The Toy Company Fighting The Beastie Boys Has Given Up

The start-up GoldieBlox will take its parody of the Beastie Boys song “Girls” out of an ad for its line of girl-focused building toys and ask the group for a truce in their copyright fight, GoldieBlox
said in post Wednesday on its company blog.

The decision comes a little less than a week after GoldieBlox filed a lawsuit against the surviving members of the hip-hop trio that claimed the group’s attorneys threatened a copyright suit over the GoldieBlox video ad, which parodied the original Beasties Boys ode to female domesticity with new lyrics promoting female empowerment.

The video had amassed more than 8 million YouTube views by Monday, but has since been pulled from the site.

Here’s the letter GoldieBlox wrote to Beasties Boys members Adam “Ad-Rock” Horovitz and Mike “Mike D” Diamond on its blog:

“Dear Adam and Mike,

We don’t want to fight with you. We love you and we are actually huge fans.

When we made our parody version of your song, ‘Girls’, we did it with the best of intentions. We wanted to take a song we weren’t too proud of, and transform it into a powerful anthem for girls. Over the past week, parents have sent us pictures and videos of their kids singing the new lyrics with pride, building their own Rube Goldberg machines in their living rooms and declaring an interest in engineering. It’s been incredible to watch.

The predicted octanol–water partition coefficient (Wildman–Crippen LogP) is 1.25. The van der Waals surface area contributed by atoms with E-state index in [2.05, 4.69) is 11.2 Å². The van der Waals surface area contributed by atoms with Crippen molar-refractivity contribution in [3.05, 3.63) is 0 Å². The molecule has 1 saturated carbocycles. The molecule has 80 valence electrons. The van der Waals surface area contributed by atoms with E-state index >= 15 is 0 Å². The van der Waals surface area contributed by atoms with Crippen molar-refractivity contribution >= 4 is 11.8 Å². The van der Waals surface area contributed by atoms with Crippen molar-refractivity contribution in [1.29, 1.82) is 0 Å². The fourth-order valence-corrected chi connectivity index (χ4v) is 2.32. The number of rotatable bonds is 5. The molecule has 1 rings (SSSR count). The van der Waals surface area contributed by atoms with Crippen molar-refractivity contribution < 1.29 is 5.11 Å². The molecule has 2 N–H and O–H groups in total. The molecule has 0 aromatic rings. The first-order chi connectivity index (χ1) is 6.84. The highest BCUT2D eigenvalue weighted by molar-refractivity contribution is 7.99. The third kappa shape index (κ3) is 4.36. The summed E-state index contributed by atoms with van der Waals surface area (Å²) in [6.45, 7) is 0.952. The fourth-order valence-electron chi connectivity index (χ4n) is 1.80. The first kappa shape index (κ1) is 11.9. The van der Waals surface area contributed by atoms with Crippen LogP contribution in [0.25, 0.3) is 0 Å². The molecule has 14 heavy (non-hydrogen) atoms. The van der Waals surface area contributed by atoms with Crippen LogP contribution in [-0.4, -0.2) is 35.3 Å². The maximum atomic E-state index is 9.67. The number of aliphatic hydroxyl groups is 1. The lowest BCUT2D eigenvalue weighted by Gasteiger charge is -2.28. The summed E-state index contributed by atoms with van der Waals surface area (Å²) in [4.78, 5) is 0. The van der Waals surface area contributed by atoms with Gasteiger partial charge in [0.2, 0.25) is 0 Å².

Our hearts sank last week when your lawyers called us with threats that we took very seriously. As a small company, we had no choice but to stand up for ourselves. We did so sincerely hoping we could come to a peaceful settlement with you.

We want you to know that when we posted the video, we were completely unaware that the late, great Adam Yauch had requested in his will that the Beastie Boys songs never be used in advertising. Although we believe our parody video falls under fair use, we would like to respect his wishes and yours.

Since actions speak louder than words, we have already removed the song from our video. In addition, we are ready to stop the lawsuit as long as this means we will no longer be under threat from your legal team.

We don’t want to spend our time fighting legal battles. We want to inspire the next generation. We want to be good role models. And we want to be your friends.


Debbie + Team GoldieBlox”

GoldieBlox’s video won praise across the internet for promoting new opportunities for young girls, who could “build a spaceship” or “code the new app” instead of the cleaning tasks the Beastie Boy originally sang about in 1987.

Then, this past weekend, news broke that GoldieBlox filed a lawsuit against the Beasties asking a California judge to rule it didn’t infringe the Beastie Boys’ copyright and alleging that the Beasties had threatened a lawsuit.

The Beastie Boys fired back soon after with an open letter in The New York Times, saying that they did not threaten a lawsuit, but were merely asking why the song was used without their permission.

Others pointed out that the group has been staunchly opposed to its music being used in product ads, and that the will of Adam “MCA” Yauch, a group member who died of cancer in May, explicitly prohibits his music being used in commercials.

If nothing else, the entire saga is something of a media coup for both sides of the spat. The small start-up GoldieBlox permeated the public consciousness with a huge viral ad and major news story, and the Beastie Boys had an old song introduced to a new generation while they stayed true to their old fans with a compassionate, yet anti-corporate stance.

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